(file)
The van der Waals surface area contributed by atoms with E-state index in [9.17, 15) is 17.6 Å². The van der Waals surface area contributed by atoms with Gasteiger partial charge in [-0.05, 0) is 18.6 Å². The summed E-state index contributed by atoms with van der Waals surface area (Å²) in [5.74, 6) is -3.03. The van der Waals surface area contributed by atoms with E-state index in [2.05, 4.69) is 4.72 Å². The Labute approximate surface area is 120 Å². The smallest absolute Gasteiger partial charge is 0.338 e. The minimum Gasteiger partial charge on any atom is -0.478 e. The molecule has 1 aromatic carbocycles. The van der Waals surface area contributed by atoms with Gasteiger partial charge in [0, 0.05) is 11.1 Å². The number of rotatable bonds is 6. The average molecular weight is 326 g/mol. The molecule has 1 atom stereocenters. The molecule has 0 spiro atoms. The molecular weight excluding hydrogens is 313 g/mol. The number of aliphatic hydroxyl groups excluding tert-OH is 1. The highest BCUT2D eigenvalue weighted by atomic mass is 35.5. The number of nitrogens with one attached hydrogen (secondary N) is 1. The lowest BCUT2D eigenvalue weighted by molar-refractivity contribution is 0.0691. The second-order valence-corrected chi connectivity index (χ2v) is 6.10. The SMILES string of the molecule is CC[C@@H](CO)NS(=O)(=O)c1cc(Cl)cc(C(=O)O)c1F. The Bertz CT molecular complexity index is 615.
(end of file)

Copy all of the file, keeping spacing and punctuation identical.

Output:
The van der Waals surface area contributed by atoms with E-state index in [9.17, 15) is 17.6 Å². The van der Waals surface area contributed by atoms with Gasteiger partial charge in [-0.05, 0) is 18.6 Å². The summed E-state index contributed by atoms with van der Waals surface area (Å²) in [5.74, 6) is -3.03. The van der Waals surface area contributed by atoms with E-state index in [2.05, 4.69) is 4.72 Å². The Labute approximate surface area is 120 Å². The smallest absolute Gasteiger partial charge is 0.338 e. The minimum Gasteiger partial charge on any atom is -0.478 e. The molecule has 1 aromatic carbocycles. The van der Waals surface area contributed by atoms with Gasteiger partial charge in [0, 0.05) is 11.1 Å². The number of rotatable bonds is 6. The average molecular weight is 326 g/mol. The molecule has 1 atom stereocenters. The molecule has 0 spiro atoms. The molecular weight excluding hydrogens is 313 g/mol. The number of aliphatic hydroxyl groups excluding tert-OH is 1. The highest BCUT2D eigenvalue weighted by atomic mass is 35.5. The number of nitrogens with one attached hydrogen (secondary N) is 1. The lowest BCUT2D eigenvalue weighted by molar-refractivity contribution is 0.0691. The second-order valence-corrected chi connectivity index (χ2v) is 6.10. The SMILES string of the molecule is CC[C@@H](CO)NS(=O)(=O)c1cc(Cl)cc(C(=O)O)c1F. The Bertz CT molecular complexity index is 615.